By David Bennett, Senior Editor
Consumers frequently voice their displeasure over high gasoline costs but often find themselves over a barrel because they don’t have the means to do anything about it.
Just ask the people of Somerset, a popular Kentucky traveler town located on the northeastern edge of Lake Cumberland. For as long as most residents can remember, spiking fuel prices have been a sore subject, especially when tourists flock to the area every summer. Though the cost of fuel in surrounding towns seemed aligned with the market, gas prices always seemed artificially inflated in Somerset—often 20-30 cents per gallon higher.
And when the din from residents grew too loud, pointed questions to local fuel distributors usually went unanswered, according to some city officials.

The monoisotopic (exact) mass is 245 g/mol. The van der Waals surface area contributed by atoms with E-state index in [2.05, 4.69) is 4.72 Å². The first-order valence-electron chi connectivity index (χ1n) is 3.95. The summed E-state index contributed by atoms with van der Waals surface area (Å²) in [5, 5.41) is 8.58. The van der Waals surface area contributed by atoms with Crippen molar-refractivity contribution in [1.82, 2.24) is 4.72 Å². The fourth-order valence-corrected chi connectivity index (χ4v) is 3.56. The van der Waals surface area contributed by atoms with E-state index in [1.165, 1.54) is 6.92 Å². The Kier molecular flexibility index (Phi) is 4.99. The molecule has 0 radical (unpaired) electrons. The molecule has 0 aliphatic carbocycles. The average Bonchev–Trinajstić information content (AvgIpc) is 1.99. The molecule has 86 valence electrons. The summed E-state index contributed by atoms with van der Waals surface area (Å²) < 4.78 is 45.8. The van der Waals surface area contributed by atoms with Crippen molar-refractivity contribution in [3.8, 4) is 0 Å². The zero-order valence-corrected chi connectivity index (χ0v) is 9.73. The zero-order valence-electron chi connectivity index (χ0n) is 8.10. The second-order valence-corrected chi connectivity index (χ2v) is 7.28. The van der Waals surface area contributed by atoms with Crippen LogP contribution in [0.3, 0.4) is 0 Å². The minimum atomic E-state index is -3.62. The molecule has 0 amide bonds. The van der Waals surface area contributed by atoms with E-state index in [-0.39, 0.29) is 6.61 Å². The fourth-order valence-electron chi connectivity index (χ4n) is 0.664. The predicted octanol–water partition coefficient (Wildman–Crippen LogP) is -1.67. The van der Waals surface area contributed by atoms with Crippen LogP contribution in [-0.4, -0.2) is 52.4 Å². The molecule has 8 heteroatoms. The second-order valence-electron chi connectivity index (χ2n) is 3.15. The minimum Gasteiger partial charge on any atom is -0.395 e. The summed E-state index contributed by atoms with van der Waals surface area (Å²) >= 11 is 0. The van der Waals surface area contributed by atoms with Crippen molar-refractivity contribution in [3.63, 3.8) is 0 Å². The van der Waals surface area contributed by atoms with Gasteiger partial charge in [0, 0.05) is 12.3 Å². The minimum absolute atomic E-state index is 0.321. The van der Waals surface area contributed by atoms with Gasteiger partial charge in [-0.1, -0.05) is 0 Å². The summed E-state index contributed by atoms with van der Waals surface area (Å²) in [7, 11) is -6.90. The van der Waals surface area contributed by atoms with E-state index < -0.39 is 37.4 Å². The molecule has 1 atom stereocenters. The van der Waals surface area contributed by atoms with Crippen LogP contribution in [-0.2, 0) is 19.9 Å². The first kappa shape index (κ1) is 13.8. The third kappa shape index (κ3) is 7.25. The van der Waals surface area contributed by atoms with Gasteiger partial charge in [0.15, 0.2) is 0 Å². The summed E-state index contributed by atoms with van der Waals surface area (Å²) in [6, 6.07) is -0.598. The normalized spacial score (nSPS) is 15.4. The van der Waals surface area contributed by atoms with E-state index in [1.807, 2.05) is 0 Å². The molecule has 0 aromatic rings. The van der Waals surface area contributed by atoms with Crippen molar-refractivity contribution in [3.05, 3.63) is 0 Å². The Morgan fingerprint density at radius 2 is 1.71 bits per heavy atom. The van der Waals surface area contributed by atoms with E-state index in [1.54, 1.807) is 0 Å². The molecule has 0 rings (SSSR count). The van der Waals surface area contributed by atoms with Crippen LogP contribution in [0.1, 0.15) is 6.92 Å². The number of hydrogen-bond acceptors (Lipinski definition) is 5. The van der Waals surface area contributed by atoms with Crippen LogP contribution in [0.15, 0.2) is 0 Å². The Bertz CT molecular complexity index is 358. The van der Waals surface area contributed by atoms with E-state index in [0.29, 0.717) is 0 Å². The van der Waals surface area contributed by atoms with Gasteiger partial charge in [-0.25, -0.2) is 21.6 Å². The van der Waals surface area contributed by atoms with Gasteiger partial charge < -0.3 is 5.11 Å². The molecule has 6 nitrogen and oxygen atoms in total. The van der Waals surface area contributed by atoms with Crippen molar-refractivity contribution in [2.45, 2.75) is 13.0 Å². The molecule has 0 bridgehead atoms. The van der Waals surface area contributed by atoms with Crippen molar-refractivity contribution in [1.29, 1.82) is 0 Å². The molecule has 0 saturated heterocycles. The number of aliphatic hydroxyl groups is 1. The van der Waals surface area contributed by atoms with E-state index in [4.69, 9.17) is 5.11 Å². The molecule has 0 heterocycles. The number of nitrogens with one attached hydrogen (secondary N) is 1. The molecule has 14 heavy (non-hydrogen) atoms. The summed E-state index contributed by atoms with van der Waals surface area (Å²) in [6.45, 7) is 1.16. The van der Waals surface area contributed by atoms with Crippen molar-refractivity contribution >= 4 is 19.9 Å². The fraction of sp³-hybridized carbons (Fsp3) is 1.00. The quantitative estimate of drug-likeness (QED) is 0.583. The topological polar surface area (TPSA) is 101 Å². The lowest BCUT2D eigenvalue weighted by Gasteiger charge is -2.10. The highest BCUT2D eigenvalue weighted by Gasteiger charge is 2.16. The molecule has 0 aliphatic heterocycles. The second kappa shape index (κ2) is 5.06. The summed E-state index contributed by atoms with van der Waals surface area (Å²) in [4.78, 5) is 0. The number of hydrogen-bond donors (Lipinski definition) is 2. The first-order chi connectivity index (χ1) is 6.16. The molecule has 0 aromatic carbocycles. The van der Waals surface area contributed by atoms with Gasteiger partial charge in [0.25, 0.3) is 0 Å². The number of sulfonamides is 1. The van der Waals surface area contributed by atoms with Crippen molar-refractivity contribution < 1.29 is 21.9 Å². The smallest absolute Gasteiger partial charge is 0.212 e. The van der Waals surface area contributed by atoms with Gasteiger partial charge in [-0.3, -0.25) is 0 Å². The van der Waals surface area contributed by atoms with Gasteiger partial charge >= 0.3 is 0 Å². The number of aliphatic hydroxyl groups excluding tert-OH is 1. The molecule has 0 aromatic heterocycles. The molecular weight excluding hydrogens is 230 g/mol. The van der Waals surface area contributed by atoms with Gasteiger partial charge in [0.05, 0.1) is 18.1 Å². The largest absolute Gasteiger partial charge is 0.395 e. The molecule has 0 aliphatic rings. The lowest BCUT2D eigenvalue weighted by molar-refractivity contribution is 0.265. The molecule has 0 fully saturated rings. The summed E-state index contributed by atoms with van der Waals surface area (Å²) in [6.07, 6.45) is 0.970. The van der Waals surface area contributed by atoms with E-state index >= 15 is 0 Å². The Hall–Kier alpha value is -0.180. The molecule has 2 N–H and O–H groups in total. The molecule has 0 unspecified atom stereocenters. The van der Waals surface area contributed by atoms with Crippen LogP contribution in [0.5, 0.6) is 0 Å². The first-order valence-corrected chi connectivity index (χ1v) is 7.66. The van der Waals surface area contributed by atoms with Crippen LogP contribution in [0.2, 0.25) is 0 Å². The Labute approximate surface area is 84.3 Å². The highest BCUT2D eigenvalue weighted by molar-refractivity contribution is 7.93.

Now, the din resounds once again from the cozy confines of Somerset, but this time it’s local retailers who are railing against a city initiative that they say is already hurting their businesses.
Banking on an existing city-owned filling station and a nearby refinery to supply it, officials of Somerset recently decided to serve residents by going into the gas business for themselves. Somerset City Council this past June voted 10-0 in favor of an ordinance authorizing the city to sell regular (87 octane) gasoline.
The Somerset Fuel Center began selling gas to motorists July 19.
Not surprisingly, the decision hasn’t been without opposition as retailer and petroleum groups assert that the city station, located on Chappells Diary Road, will cause unnecessary pressure in the marketplace.
Local and national media have jumped on the story, especially since Somerset appears to be the first municipality in either Kentucky or the country to sell gas under its own banner.